“Day and night I try, in my studio with its six two-thousand watt suns, balancing between the extremes of the impossible, to shake loose the real from the unreal, to give visions body, to penetrate into unknown transparencies.” – Erwin Blumenfeld
Erwin Blumenfeld was a American-German photographer best known for his editorial photographs, experimental fine art works, and portraits of cultural icons. Born on January 26, 1897 in Berlin, Germany. He got his first camera in 1908, teaching himself the mechanics of photography and how to navigate a darkroom.
In 1913, once he was old enough to work, Blumenfeld was an apprentice to dressmaker Moses and Schlochauer, but soon after he was drafted as an ambulance driver in World War I.
As the war came to a close, Blumenfeld moved to Amsterdam, where he married Lena Citroen — the niece of his good friend, the Dadaist artist Paul Citroen — and had three children.
In 1922 he had embarked on a business venture as the owner of Fox Leather Company, a store specialising in handbags located on Kalverstraat, a major shopping street in Amsterdam. “This is where he took portraits of customers, using a darkroom in the back of the store,” Kooiman explained. “He experimented with a lot of negatives, and the darkroom process marks the importance in Blumenfeld’s work of the finishing in the lab.”
His years in Amsterdam marked a productive period in his photographic career, though his leather business eventually flopped and went bankrupt.
In 1918 he went to Amsterdam, where he came into contact with Paul Citroen and Georg Grosz. In 1933, he made a photomontage showing Hitler as a skull with a swastika on its forehead; this image was later used in Allied propaganda material in 1943.
Following World War I, the artist began working professionally and garnered international attention for his portraits of artists Henri Matisse and Georges Rouault. He moved to Paris, where in 1936 he set up as a photographer.
To start anew, he and his family moved to Paris in 1936. Blumenfeld received portrait commissions of artists such as Henri Matisse and Georges Roualt, entertainer Josephine Baker, cabaret singer Yvette Guilbert and fashion photographer Cecil Beaton were among his other subjects. Beaton was highly impressed by Blumenfeld’s images published in the French magazines Photographie and Verve. So impressed, that he connected him with French Vogue, where Blumenfeld then worked on contract.
In 1937, he began working for French Vogue, and became well-known around the world for his shoots with Josephine Baker and Carmen Dell’Orefice.
But everything came to a halt once the Nazis occupied France, placing Blumenfeld in the internment camps Le Vernet and Catus due to his Jewish heritage. He eventually managed to flee with his family to New York City in 1941.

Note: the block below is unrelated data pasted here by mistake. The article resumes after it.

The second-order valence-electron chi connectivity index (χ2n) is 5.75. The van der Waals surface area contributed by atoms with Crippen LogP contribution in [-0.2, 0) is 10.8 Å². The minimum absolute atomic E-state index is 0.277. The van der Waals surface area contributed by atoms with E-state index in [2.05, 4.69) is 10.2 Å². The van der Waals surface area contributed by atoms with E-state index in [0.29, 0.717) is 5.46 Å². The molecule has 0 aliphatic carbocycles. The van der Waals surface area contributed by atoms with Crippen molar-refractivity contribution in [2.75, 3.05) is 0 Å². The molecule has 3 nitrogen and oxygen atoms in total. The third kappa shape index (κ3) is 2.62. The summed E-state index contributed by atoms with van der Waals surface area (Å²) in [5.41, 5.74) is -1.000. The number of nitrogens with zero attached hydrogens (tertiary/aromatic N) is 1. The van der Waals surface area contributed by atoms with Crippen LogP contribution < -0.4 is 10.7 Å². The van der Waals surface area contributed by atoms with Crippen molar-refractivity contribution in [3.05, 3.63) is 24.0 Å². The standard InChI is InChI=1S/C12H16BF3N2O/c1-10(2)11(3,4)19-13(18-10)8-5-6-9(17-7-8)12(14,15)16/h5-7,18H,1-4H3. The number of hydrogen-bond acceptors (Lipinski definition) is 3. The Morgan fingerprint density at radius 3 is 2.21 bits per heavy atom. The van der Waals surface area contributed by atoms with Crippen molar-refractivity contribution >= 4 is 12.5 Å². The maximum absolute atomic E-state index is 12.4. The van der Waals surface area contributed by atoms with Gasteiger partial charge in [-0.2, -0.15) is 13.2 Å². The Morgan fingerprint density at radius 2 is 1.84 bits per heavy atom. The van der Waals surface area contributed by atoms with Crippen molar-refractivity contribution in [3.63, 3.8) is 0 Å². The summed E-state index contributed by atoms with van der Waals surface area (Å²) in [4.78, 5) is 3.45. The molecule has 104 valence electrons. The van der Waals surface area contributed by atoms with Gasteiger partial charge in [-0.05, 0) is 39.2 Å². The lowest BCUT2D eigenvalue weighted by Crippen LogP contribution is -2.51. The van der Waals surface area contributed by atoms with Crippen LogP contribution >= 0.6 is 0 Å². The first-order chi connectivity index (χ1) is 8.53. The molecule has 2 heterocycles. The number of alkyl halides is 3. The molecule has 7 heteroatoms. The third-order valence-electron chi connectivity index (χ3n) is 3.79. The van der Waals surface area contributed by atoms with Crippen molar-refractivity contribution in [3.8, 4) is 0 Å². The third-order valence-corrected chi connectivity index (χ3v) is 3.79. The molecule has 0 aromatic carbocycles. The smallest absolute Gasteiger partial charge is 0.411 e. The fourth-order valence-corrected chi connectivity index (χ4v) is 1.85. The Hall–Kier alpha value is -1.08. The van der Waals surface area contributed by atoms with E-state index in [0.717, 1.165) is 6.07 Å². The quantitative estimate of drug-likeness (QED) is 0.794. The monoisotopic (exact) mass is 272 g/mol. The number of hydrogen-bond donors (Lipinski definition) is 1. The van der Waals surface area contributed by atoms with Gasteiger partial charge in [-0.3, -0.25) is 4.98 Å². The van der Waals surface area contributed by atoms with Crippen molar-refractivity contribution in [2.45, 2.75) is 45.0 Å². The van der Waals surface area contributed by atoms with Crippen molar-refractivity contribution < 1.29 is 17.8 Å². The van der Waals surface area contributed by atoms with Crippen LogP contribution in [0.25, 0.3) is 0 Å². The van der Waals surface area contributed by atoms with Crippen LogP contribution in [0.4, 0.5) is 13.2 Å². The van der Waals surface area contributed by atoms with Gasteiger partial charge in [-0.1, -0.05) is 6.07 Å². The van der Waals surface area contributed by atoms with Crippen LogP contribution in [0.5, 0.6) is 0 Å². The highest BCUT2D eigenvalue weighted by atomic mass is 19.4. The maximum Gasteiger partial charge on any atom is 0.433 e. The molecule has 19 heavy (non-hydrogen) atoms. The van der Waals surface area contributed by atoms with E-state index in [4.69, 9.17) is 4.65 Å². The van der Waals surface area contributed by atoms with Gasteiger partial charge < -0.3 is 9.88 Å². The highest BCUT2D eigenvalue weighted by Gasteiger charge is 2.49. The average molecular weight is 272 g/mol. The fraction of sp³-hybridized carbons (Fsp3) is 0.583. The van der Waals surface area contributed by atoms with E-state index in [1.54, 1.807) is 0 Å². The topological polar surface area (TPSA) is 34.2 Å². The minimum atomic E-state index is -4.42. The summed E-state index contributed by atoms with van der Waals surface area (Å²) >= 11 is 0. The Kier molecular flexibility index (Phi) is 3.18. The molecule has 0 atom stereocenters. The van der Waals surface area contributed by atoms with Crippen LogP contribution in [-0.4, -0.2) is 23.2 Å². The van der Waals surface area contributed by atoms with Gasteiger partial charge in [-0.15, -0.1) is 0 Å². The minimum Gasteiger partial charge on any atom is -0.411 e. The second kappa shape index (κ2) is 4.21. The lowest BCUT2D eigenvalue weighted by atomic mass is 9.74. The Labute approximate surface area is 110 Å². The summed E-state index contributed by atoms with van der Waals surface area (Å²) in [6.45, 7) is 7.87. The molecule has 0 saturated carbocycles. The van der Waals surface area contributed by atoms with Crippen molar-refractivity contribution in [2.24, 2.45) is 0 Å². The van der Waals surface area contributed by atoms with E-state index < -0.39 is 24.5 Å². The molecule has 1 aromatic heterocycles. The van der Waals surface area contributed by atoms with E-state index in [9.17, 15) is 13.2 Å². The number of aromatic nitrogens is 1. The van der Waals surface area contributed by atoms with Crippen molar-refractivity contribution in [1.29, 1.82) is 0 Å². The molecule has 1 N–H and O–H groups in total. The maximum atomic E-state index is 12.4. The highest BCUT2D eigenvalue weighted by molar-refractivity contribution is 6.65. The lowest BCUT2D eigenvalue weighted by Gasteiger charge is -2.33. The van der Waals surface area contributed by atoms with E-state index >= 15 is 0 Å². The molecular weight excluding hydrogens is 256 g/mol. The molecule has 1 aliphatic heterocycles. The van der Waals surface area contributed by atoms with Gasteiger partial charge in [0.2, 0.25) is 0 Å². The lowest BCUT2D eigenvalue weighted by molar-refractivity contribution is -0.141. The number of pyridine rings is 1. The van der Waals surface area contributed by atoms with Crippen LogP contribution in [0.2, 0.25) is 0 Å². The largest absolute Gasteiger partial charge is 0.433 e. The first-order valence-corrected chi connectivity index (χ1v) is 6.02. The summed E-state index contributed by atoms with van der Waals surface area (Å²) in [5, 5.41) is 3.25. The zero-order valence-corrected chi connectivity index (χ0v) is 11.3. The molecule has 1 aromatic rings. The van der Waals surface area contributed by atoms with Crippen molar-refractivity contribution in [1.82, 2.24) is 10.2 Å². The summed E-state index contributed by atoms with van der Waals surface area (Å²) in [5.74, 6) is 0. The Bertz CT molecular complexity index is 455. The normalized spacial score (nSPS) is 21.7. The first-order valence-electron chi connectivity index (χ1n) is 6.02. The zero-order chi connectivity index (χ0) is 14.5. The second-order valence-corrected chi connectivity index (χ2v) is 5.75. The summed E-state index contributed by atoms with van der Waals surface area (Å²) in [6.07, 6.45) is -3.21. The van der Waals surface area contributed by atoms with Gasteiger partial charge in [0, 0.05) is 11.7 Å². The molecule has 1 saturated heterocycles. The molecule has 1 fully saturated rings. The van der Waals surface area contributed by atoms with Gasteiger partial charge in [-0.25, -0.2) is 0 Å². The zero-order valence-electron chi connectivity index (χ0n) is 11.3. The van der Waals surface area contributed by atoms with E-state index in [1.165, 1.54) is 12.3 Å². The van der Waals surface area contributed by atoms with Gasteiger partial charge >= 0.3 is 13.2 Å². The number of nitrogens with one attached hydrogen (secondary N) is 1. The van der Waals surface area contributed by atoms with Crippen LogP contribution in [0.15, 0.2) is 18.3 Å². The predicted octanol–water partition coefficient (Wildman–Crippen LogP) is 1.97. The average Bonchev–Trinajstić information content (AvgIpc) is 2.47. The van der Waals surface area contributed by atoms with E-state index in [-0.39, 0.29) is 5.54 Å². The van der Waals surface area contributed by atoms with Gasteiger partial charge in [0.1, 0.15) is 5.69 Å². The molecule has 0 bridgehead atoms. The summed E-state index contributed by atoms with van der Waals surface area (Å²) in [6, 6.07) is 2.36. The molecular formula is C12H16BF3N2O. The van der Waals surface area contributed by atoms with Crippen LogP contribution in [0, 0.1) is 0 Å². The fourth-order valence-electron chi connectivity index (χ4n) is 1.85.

Despite the uncertainty and constant fear looming over him during these years, he maintained his artistic resilience. What’s truly outstanding is that despite life’s hardships, nothing ever diminished his creative imagination. “It does explain the sinister side to his work; he had seen and experienced too much to take the American glamour for granted and he played with that in his work, but with humour without it ever becoming depressing.” Kooiman explained.
In the post-World War II era, he soon became a successful and well-paid fashion photographer, and worked as a free-lancer for Harper’s Bazaar, Life and American Vogue and a variety of publications including Seventeen, Glamour and House & Garden.
During this period, he also worked a photographer for the Oval Room of the Dayton Department Store in Minneapolis and produced advertising campaign for cosmetics clients such as Helena Rubenstein, Elizabeth Arden and L’Oreal. He became the highest paid photographer in the world and in high demand for editorial photo shoots.
Blumenfeld introduced colour into his oeuvre and became sought-after by the fashion and beauty worlds for his original take on the female form and artistic montages of clothing.
One of his images at Foam features four gloved hands belonging to one elegantly accessorised woman but this detail might not be apparent at first glance. In another shot, five women posing behind prism-hued panels wear dresses matching the shades of these partitions.
His friendship with Dadaists such as Man Ray and George Grosz impacted how he experimented with photography and his life experiences as well as others in the surrealist movement enormously influencing Blumenfeld.
In some of his prints, models heads and bodies were repeated in the composition like a mirror effect, and on a Vogue cover, Blumenfeld retained only the eyebrow, eye, lips and a mole of a model’s face.
While in Europe, Blumenfeld shot in black and white, but it’s his kaleidoscopic photography that forms the subject of a new exhibition at Foam in Amsterdam: “Erwin Blumenfeld in Colour — His New York Years.”
While producing commissioned work for fashion houses and magazines, he surreptitiously incorporated references to avant-garde art. He was one of the first to realise that fashion photography was not just about displaying the latest fashion, but about creating iconic images.”
Celebrities like actresses Marlene Dietrich, Audrey Hepburn and Grace Kelly also started calling at his studio on Central Park South. By the 1950s it was reported that Blumenfeld was one of the highest paid photographers in the world. The American magazine The New Yorker described Blumenfeld as “one of the most stylish photographers of the twentieth century” in a 2014 issue.
Almost 50 years after his death in July 1969 his lively interpretations of fashion — without the additions of instant filters and Photoshop — still continue to incite awe, just as they did in Amsterdam many decades ago in his old leather goods shop on Kalverstraat. Today, however, they’re in a museum on Keizersgracht.